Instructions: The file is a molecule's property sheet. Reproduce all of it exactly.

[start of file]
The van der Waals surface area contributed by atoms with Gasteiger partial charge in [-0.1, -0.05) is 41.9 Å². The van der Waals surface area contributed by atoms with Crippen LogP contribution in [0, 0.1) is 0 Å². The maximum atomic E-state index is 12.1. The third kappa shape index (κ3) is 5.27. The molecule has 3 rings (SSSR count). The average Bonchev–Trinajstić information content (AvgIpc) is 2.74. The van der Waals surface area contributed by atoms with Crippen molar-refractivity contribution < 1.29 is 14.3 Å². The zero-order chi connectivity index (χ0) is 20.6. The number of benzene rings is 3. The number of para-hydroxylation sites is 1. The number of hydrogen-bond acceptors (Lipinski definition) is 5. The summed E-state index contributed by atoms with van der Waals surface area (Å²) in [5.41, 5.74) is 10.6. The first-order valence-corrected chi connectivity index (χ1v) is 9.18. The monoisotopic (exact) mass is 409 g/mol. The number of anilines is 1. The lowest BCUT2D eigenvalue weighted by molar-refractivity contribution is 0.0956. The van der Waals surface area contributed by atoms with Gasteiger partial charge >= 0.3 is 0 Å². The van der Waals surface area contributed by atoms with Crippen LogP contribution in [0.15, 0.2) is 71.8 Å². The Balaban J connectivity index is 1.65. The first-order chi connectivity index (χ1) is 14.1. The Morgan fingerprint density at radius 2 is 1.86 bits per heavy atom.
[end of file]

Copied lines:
The van der Waals surface area contributed by atoms with Gasteiger partial charge in [-0.1, -0.05) is 41.9 Å². The van der Waals surface area contributed by atoms with Crippen LogP contribution in [0, 0.1) is 0 Å². The maximum atomic E-state index is 12.1. The third kappa shape index (κ3) is 5.27. The molecule has 3 rings (SSSR count). The average Bonchev–Trinajstić information content (AvgIpc) is 2.74. The van der Waals surface area contributed by atoms with Crippen molar-refractivity contribution < 1.29 is 14.3 Å². The zero-order chi connectivity index (χ0) is 20.6. The number of benzene rings is 3. The number of para-hydroxylation sites is 1. The number of hydrogen-bond acceptors (Lipinski definition) is 5. The summed E-state index contributed by atoms with van der Waals surface area (Å²) in [5.41, 5.74) is 10.6. The first-order valence-corrected chi connectivity index (χ1v) is 9.18. The monoisotopic (exact) mass is 409 g/mol. The number of anilines is 1. The lowest BCUT2D eigenvalue weighted by molar-refractivity contribution is 0.0956. The van der Waals surface area contributed by atoms with Gasteiger partial charge >= 0.3 is 0 Å². The van der Waals surface area contributed by atoms with Crippen LogP contribution in [0.15, 0.2) is 71.8 Å². The Balaban J connectivity index is 1.65. The first-order chi connectivity index (χ1) is 14.1. The Morgan fingerprint density at radius 2 is 1.86 bits per heavy atom.